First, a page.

The Extension Livestock Program provides timely resources and information to help farmers, consumers and allied industry to make informed decisions about beef cattle, poultry, sheep and goats, equine, swine, and meat science. There are also resources for youth caring for livestock.
The use of beef sires on dairy females has continued to be a common and growing management practice on dairy farms. During the summer of 2021, UW-Madison Division of Extension educators surveyed 40 dairy farms known to be using beef sires to breed dairy females to assess their beef x dairy sire selection criteria, selection of dairy females to breed to beef sires, newborn calf management, milk feeding practices, and how they market their beef x dairy cattle.
Good winter management practices contribute to healthy cattle, reasonable feed costs, and long-term productivity of the beef cow herd. There will be times during the winter when it will be necessary to adjust the ration to help cows through cold conditions.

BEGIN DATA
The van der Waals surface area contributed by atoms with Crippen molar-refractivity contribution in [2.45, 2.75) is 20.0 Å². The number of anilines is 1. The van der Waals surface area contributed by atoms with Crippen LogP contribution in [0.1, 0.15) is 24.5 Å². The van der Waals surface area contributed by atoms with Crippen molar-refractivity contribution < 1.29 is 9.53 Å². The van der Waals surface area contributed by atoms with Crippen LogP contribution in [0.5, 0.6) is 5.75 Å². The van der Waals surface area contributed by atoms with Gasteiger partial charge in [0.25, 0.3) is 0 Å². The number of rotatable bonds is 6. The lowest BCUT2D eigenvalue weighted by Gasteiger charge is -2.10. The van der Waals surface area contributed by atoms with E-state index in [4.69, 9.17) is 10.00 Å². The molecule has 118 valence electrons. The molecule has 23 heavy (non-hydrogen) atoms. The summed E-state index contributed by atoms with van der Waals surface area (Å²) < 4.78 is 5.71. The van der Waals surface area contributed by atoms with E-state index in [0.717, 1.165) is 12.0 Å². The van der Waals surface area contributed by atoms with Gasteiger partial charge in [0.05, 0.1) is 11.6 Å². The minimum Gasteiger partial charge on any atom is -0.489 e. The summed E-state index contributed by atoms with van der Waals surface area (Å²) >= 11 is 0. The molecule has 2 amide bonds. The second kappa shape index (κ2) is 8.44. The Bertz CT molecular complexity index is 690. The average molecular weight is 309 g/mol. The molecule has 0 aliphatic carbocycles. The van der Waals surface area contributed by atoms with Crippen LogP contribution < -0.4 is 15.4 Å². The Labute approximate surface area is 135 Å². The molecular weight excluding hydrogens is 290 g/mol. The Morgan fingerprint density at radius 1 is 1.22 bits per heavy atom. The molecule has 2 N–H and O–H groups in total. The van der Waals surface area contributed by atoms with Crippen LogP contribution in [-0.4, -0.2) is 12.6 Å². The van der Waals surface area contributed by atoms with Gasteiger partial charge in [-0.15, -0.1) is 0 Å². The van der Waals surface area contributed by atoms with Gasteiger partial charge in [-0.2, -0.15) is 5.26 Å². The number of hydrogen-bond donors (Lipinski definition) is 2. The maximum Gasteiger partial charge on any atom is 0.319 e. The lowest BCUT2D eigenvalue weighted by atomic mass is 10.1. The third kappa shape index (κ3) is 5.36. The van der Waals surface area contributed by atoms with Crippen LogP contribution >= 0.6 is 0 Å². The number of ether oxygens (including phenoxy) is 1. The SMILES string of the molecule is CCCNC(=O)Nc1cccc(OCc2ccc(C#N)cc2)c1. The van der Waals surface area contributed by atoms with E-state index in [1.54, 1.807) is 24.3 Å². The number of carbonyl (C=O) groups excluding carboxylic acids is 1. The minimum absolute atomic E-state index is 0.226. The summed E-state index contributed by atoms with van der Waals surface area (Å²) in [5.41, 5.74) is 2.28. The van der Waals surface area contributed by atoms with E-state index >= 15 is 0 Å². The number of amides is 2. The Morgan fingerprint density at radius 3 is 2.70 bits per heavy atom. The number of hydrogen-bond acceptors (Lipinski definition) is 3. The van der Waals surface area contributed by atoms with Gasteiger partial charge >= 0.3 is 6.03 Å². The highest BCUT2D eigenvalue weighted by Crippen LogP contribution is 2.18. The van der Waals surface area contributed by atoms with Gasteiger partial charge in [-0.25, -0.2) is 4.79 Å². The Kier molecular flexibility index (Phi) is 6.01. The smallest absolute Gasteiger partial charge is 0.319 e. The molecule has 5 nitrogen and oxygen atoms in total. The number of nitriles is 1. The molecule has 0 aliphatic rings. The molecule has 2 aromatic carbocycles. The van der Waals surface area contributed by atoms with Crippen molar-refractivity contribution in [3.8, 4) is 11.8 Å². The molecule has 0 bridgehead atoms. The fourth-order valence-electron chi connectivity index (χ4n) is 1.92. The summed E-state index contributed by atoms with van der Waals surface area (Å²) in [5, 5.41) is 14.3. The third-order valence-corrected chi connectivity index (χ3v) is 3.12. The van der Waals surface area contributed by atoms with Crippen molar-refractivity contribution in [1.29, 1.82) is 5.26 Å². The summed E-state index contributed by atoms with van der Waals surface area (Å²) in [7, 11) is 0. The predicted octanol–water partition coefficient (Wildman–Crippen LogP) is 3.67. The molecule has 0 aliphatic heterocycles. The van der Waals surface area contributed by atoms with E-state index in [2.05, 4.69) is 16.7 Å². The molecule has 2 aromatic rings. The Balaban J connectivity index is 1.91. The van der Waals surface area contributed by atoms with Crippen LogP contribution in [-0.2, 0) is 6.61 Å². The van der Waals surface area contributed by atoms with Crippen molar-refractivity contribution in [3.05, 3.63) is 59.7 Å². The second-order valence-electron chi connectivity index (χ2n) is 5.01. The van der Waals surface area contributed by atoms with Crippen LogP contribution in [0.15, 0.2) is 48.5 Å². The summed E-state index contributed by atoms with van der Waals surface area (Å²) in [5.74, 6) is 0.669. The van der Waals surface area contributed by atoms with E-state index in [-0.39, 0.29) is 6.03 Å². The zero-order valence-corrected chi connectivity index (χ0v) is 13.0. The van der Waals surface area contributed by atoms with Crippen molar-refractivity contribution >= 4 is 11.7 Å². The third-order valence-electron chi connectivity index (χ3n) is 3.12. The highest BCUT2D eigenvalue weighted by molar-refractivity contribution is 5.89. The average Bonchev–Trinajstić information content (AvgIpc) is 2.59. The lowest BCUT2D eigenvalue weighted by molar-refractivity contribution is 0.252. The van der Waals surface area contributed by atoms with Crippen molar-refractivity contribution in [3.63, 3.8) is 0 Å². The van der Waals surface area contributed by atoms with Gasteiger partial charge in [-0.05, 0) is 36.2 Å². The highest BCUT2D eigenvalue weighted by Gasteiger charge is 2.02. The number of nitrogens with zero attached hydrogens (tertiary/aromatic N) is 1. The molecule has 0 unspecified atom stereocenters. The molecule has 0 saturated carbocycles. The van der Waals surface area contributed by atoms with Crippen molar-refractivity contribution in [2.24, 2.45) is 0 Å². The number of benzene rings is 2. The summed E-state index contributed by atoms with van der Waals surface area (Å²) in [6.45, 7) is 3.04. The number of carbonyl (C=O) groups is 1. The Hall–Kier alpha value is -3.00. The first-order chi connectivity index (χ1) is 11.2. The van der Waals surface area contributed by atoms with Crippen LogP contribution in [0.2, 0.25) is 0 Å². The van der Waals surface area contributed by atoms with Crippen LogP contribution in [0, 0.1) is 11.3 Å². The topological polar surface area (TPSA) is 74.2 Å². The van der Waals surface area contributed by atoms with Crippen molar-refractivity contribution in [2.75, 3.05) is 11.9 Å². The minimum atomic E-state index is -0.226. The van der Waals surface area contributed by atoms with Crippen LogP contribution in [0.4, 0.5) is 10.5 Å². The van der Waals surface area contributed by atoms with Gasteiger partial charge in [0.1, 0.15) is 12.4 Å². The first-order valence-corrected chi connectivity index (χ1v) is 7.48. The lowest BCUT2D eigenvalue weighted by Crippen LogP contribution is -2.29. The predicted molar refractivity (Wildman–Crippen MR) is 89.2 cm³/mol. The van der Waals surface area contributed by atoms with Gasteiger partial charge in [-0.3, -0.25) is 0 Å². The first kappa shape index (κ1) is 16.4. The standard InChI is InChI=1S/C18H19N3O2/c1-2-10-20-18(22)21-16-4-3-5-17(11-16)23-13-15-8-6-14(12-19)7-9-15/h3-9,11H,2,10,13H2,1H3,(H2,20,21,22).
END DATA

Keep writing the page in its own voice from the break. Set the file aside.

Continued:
As the cold weather sets in and winter feeding begins, many bulls have already been removed from the cows to wait for the next breeding season. During this time away from the cows, bulls may be expected to require minimal maintenance to thrive through winter, but it is important to understand the significance of meeting bulls’ needs to ensure their dependability for the next breeding season.
Producers can take steps to minimize the risk of a disease outbreak on their livestock premises. When beef producers increase biosecurity measures to decrease the likelihood of foreign animal diseases, they are also taking steps to reduce exposure to and disease losses from more common endemic diseases such as bovine viral diarrhea, infectious bovine rhinotracheitis, mycoplasma, Johne’s disease, shipping fever, trichomoniasis, warts and ringworm.